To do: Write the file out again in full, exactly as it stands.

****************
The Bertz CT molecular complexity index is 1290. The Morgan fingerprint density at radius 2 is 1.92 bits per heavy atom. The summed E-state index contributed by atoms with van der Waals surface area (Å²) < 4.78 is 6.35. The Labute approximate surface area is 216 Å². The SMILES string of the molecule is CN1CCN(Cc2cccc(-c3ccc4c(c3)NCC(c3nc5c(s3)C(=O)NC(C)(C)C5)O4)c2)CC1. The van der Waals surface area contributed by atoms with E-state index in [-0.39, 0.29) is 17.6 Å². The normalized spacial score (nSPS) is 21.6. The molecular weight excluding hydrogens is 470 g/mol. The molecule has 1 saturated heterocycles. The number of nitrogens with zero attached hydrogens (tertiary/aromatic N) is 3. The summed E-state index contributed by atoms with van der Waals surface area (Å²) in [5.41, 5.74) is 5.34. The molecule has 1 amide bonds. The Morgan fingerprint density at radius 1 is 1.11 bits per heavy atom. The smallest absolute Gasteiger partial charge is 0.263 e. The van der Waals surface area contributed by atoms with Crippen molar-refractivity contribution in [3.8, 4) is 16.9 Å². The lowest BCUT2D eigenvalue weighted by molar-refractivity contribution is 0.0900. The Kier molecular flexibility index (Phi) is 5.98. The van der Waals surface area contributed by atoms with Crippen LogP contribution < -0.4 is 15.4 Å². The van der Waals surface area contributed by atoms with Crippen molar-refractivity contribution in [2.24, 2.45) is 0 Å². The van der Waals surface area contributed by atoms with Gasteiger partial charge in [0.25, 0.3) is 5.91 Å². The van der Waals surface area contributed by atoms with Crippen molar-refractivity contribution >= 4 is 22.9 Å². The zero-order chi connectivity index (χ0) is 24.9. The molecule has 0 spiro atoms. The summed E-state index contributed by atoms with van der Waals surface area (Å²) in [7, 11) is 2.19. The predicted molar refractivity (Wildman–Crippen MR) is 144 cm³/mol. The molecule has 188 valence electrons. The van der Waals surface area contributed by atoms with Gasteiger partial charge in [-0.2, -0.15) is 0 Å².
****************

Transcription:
The Bertz CT molecular complexity index is 1290. The Morgan fingerprint density at radius 2 is 1.92 bits per heavy atom. The summed E-state index contributed by atoms with van der Waals surface area (Å²) < 4.78 is 6.35. The Labute approximate surface area is 216 Å². The SMILES string of the molecule is CN1CCN(Cc2cccc(-c3ccc4c(c3)NCC(c3nc5c(s3)C(=O)NC(C)(C)C5)O4)c2)CC1. The van der Waals surface area contributed by atoms with E-state index in [-0.39, 0.29) is 17.6 Å². The normalized spacial score (nSPS) is 21.6. The molecular weight excluding hydrogens is 470 g/mol. The molecule has 1 saturated heterocycles. The number of nitrogens with zero attached hydrogens (tertiary/aromatic N) is 3. The summed E-state index contributed by atoms with van der Waals surface area (Å²) in [5.41, 5.74) is 5.34. The molecule has 1 amide bonds. The Morgan fingerprint density at radius 1 is 1.11 bits per heavy atom. The smallest absolute Gasteiger partial charge is 0.263 e. The van der Waals surface area contributed by atoms with Crippen molar-refractivity contribution in [3.8, 4) is 16.9 Å². The lowest BCUT2D eigenvalue weighted by molar-refractivity contribution is 0.0900. The Kier molecular flexibility index (Phi) is 5.98. The van der Waals surface area contributed by atoms with Crippen LogP contribution < -0.4 is 15.4 Å². The van der Waals surface area contributed by atoms with Crippen molar-refractivity contribution in [2.24, 2.45) is 0 Å². The van der Waals surface area contributed by atoms with Gasteiger partial charge in [0.25, 0.3) is 5.91 Å². The van der Waals surface area contributed by atoms with Crippen molar-refractivity contribution >= 4 is 22.9 Å². The zero-order chi connectivity index (χ0) is 24.9. The molecule has 0 spiro atoms. The summed E-state index contributed by atoms with van der Waals surface area (Å²) in [7, 11) is 2.19. The predicted molar refractivity (Wildman–Crippen MR) is 144 cm³/mol. The molecule has 188 valence electrons. The van der Waals surface area contributed by atoms with Gasteiger partial charge in [-0.2, -0.15) is 0 Å².